Friday, December 19, 2014

First Earth-based telescope to spot an exoplanet

Time now again for Science Friday.

Until now, the vast majority of exoplanets have been discovered by space telescopes such as the Kepler.

Now, a ground-based observatory has spotted an exoplanet. The 97.5 inch Nordic Telescope in La Palma, Spain has discovered 55 Cancri e, a planet orbiting a star 50 light years from Earth. Before you space fans get your hopes high, this exoplanet is unlikely to support life, at least not as we know it. It is estimated at being eight times the size of Earth and is thought to have an average daytime temperature of 3,000 degrees F. Much of that is due to 55 Cancri e being the planet in its solar system that is nearest its sun. Think of it being rather like our own Mercury. Despite the harsh conditions on this new exoplanet, astronomers are still studying its atmosphere for signs of water vapor.

The home star for 55 Cancri e (doesn't really roll off the tongue, does it?) is in the constellation of Cancer and can only barely be seen by the naked eye. Interestingly enough, that star has a companion star, a large red dwarf, orbiting it from a distance of 1,000 astronomical units (or 1,000 times the distance between the Sun and Earth.) Perhaps more interesting than any of that is the fact that the discovery was made with an Earthbound telescope. Such observatories face many limitations due to atmospheric interference and whatnot. This bodes well for the potential of new, space-based observatories such as PLATO and the Transiting Exoplanet Survey Satellite (TESS) slated for launch in the next few years. These telescopes have cutting-edge technology for astronomy and are created solely for the location and study of exoplanets.

But there is a hell and it's called "The Comments Section." A reader seemed a bit put-off by this quote from an astronomer involved in the study of the new exoplanet: "Observations like these are paving the way as we strive towards searching for signs of life on alien planets from afar. Remote sensing across tens of light-years isn’t easy, but it can be done with the right technique and a bit of ingenuity."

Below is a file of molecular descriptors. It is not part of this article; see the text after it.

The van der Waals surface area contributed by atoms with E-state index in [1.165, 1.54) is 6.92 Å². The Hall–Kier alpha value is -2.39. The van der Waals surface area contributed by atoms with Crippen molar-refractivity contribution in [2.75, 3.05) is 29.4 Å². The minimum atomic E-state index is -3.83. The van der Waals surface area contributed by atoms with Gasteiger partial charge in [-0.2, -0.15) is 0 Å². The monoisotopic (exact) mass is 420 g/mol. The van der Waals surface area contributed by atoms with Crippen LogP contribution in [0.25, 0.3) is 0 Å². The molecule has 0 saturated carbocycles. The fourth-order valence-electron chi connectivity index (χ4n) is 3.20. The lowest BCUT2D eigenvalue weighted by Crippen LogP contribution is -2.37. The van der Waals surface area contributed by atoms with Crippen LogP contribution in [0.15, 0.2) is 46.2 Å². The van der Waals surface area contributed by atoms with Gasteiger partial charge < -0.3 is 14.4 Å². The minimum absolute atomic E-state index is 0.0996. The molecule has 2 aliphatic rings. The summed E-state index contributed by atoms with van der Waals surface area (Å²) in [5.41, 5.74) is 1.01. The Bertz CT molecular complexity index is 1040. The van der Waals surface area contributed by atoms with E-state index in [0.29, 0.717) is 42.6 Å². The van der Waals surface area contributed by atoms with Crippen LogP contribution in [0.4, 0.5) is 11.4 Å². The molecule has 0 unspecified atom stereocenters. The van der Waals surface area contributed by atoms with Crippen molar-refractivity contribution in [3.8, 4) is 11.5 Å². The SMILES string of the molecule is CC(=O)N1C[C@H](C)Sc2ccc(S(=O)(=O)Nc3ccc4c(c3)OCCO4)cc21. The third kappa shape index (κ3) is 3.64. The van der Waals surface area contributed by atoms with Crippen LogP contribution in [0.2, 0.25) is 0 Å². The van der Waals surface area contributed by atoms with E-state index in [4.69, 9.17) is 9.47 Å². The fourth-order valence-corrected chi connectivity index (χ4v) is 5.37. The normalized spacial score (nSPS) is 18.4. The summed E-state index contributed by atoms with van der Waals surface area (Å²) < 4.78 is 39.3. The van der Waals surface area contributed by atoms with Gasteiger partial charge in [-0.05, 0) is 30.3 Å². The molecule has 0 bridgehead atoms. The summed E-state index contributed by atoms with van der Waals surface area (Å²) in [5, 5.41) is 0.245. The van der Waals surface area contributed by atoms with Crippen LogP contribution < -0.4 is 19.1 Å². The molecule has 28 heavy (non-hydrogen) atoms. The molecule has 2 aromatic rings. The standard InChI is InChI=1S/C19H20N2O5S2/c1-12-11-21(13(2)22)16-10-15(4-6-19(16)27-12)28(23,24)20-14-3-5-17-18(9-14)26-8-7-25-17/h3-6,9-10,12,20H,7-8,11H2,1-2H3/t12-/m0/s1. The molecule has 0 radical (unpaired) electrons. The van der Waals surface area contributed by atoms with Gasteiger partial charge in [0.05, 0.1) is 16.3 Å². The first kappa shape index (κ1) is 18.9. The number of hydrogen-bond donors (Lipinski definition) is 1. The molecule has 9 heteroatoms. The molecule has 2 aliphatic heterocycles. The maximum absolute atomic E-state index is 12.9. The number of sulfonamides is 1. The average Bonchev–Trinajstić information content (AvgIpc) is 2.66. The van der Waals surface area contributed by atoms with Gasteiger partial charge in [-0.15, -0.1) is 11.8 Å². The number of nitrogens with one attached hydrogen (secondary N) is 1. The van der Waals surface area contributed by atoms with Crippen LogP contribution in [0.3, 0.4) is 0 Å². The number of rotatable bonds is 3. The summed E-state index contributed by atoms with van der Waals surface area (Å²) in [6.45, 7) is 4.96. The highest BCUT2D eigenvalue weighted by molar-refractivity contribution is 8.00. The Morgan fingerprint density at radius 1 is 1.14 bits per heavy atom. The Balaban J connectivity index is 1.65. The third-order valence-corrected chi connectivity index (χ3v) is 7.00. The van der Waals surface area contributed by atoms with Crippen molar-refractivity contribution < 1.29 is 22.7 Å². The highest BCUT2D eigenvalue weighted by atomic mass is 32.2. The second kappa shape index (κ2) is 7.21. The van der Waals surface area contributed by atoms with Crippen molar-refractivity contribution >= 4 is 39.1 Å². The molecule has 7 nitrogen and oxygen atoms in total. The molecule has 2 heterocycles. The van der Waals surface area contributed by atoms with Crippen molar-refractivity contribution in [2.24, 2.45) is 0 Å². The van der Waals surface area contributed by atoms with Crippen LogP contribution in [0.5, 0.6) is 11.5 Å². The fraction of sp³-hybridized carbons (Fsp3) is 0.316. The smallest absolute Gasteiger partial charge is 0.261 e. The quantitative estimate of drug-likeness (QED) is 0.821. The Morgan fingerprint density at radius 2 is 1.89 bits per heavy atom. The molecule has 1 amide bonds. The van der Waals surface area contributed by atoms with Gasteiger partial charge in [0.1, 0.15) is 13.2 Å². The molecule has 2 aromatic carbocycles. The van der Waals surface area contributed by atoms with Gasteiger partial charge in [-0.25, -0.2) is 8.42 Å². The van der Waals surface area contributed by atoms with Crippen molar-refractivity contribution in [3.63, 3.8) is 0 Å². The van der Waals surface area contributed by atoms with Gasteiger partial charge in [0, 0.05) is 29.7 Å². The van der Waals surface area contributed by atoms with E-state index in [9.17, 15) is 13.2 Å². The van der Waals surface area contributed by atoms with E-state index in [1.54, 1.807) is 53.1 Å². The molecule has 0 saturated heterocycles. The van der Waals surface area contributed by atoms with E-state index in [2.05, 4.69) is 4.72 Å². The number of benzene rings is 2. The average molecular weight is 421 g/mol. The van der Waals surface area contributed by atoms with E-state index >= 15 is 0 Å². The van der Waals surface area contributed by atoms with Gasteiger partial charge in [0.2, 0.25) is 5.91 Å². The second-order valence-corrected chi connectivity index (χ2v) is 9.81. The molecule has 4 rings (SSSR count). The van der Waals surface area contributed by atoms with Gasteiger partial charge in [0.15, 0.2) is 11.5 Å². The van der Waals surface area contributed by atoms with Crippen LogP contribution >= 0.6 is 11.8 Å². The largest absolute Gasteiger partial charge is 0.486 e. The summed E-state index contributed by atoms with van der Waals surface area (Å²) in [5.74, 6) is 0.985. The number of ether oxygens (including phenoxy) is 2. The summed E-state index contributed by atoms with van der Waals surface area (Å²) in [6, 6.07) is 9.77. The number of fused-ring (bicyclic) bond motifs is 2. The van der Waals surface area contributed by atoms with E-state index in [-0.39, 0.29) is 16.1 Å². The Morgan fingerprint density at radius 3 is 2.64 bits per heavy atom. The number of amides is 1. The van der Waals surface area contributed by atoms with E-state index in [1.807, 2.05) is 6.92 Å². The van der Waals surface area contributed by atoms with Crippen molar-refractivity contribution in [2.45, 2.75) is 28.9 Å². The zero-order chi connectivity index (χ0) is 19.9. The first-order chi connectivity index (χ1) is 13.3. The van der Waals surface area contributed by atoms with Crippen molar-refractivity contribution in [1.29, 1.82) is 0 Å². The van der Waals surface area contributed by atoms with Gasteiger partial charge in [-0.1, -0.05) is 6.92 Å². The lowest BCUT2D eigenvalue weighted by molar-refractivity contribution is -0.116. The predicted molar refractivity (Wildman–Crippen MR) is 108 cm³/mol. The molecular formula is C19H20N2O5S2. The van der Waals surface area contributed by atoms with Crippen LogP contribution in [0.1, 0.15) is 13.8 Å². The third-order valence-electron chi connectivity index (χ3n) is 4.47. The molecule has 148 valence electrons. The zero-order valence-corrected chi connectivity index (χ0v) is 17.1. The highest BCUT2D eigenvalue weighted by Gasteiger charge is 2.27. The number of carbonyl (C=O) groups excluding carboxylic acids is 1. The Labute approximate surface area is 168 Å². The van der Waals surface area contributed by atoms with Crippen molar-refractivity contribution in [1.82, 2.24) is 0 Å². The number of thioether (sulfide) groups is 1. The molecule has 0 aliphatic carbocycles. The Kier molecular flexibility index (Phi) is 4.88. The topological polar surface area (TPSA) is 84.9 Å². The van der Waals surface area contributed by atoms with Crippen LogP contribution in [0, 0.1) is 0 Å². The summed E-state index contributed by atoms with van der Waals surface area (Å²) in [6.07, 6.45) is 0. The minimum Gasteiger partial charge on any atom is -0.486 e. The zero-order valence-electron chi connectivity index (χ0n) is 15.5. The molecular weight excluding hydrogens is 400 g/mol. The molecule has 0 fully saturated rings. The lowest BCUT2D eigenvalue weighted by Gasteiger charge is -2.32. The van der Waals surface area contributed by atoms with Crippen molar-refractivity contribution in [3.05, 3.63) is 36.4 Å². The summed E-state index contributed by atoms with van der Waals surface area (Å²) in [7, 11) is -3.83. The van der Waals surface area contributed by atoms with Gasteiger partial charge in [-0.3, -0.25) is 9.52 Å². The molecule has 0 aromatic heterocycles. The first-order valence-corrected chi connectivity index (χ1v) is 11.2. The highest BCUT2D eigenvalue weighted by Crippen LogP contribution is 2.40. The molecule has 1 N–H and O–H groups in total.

The response from the reader? Paraphrasing, she/he lamented the fact that so many times we hear about the discovery of a new planet, but the conditions on it are not thought to be suited for life. We must therefore be the only intelligent life in the universe.

I gnashed my teeth for a while and paced about a bit, percolating a (perhaps vituperative) response to such an ignorant comment. Fortunately for me (and the commenter), someone else posted there own response before I could have it out like a savage:

"You’re right of course – of the estimated 100 billion solar systems in the Milky Way alone, I think we can deduce from the 50 or so planets we have identified that there is no life in the universe other than here.

Indeed, I'm not much skilled at math but even I can get a beginner's understanding of the sheer size of the matter. One small point: while agree very much in spirit with the response, I believe we've discovered a few more than "50 planets." Actually, the number's upward of 1,000. And counting. Nevertheless, it was a spot-on comeback.

Ah, the Comments Section. Not a place for one with mysophobia.

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